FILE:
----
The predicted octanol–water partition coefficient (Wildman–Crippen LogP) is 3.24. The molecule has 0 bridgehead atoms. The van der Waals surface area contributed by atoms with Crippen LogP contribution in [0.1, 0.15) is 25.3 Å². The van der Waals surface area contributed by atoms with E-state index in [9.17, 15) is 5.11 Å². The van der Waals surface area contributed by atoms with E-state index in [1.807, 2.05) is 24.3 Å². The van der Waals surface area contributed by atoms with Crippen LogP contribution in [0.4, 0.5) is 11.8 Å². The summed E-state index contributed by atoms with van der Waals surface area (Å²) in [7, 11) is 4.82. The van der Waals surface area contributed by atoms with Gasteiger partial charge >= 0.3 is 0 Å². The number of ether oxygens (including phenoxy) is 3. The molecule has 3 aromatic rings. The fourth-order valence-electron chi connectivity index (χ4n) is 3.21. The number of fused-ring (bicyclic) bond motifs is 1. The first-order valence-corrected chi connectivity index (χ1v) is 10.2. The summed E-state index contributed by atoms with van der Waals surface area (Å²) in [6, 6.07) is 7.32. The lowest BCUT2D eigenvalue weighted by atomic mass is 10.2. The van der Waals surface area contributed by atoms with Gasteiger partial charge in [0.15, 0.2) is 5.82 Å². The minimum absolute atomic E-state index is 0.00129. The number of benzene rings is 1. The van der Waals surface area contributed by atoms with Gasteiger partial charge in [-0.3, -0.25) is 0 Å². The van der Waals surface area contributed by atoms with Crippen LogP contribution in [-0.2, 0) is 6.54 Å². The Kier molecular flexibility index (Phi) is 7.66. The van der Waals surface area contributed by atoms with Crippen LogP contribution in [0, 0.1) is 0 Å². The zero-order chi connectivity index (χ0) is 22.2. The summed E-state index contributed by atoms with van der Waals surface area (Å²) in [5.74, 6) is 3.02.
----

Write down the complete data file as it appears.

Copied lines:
The predicted octanol–water partition coefficient (Wildman–Crippen LogP) is 3.24. The molecule has 0 bridgehead atoms. The van der Waals surface area contributed by atoms with Crippen LogP contribution in [0.1, 0.15) is 25.3 Å². The van der Waals surface area contributed by atoms with E-state index in [9.17, 15) is 5.11 Å². The van der Waals surface area contributed by atoms with E-state index in [1.807, 2.05) is 24.3 Å². The van der Waals surface area contributed by atoms with Crippen LogP contribution in [0.4, 0.5) is 11.8 Å². The summed E-state index contributed by atoms with van der Waals surface area (Å²) in [7, 11) is 4.82. The van der Waals surface area contributed by atoms with Gasteiger partial charge >= 0.3 is 0 Å². The number of ether oxygens (including phenoxy) is 3. The molecule has 3 aromatic rings. The fourth-order valence-electron chi connectivity index (χ4n) is 3.21. The number of fused-ring (bicyclic) bond motifs is 1. The first-order valence-corrected chi connectivity index (χ1v) is 10.2. The summed E-state index contributed by atoms with van der Waals surface area (Å²) in [6, 6.07) is 7.32. The lowest BCUT2D eigenvalue weighted by atomic mass is 10.2. The van der Waals surface area contributed by atoms with Gasteiger partial charge in [0.15, 0.2) is 5.82 Å². The minimum absolute atomic E-state index is 0.00129. The number of benzene rings is 1. The van der Waals surface area contributed by atoms with Gasteiger partial charge in [-0.3, -0.25) is 0 Å². The van der Waals surface area contributed by atoms with Crippen LogP contribution in [-0.2, 0) is 6.54 Å². The Kier molecular flexibility index (Phi) is 7.66. The van der Waals surface area contributed by atoms with Crippen LogP contribution in [0, 0.1) is 0 Å². The zero-order chi connectivity index (χ0) is 22.2. The summed E-state index contributed by atoms with van der Waals surface area (Å²) in [5.74, 6) is 3.02.